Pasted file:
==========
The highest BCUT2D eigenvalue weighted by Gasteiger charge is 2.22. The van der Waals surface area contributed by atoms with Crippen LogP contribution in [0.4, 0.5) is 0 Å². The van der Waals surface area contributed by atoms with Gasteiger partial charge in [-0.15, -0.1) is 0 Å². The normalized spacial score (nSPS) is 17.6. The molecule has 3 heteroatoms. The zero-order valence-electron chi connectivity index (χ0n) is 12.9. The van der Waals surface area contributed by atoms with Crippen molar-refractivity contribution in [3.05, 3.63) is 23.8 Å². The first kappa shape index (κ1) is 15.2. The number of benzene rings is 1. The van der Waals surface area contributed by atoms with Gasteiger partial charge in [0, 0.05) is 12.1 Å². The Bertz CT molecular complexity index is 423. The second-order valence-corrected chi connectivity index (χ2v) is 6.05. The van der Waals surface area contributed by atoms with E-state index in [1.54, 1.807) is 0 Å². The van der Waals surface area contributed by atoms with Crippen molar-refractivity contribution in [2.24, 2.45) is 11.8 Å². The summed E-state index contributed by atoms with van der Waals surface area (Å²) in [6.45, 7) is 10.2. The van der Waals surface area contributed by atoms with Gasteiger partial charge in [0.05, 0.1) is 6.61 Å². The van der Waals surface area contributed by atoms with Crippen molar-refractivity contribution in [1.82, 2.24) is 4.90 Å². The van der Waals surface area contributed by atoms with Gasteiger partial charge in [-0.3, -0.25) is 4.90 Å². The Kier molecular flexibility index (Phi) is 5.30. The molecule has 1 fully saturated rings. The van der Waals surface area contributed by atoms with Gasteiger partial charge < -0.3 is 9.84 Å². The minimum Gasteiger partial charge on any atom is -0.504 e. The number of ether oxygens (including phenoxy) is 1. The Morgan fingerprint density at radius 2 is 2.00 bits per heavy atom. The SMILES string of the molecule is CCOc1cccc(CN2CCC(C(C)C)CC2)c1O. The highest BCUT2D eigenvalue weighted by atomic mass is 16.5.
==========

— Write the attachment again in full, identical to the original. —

The highest BCUT2D eigenvalue weighted by Gasteiger charge is 2.22. The van der Waals surface area contributed by atoms with Crippen LogP contribution in [0.4, 0.5) is 0 Å². The van der Waals surface area contributed by atoms with Gasteiger partial charge in [-0.15, -0.1) is 0 Å². The normalized spacial score (nSPS) is 17.6. The molecule has 3 heteroatoms. The zero-order valence-electron chi connectivity index (χ0n) is 12.9. The van der Waals surface area contributed by atoms with Crippen molar-refractivity contribution in [3.05, 3.63) is 23.8 Å². The first kappa shape index (κ1) is 15.2. The number of benzene rings is 1. The van der Waals surface area contributed by atoms with Gasteiger partial charge in [0, 0.05) is 12.1 Å². The Bertz CT molecular complexity index is 423. The second-order valence-corrected chi connectivity index (χ2v) is 6.05. The van der Waals surface area contributed by atoms with E-state index in [1.54, 1.807) is 0 Å². The van der Waals surface area contributed by atoms with Crippen molar-refractivity contribution in [2.24, 2.45) is 11.8 Å². The summed E-state index contributed by atoms with van der Waals surface area (Å²) in [6.45, 7) is 10.2. The van der Waals surface area contributed by atoms with Gasteiger partial charge in [0.05, 0.1) is 6.61 Å². The van der Waals surface area contributed by atoms with Crippen molar-refractivity contribution in [1.82, 2.24) is 4.90 Å². The van der Waals surface area contributed by atoms with Gasteiger partial charge in [-0.3, -0.25) is 4.90 Å². The Kier molecular flexibility index (Phi) is 5.30. The molecule has 1 fully saturated rings. The van der Waals surface area contributed by atoms with Gasteiger partial charge < -0.3 is 9.84 Å². The minimum Gasteiger partial charge on any atom is -0.504 e. The number of ether oxygens (including phenoxy) is 1. The Morgan fingerprint density at radius 2 is 2.00 bits per heavy atom. The SMILES string of the molecule is CCOc1cccc(CN2CCC(C(C)C)CC2)c1O. The highest BCUT2D eigenvalue weighted by atomic mass is 16.5.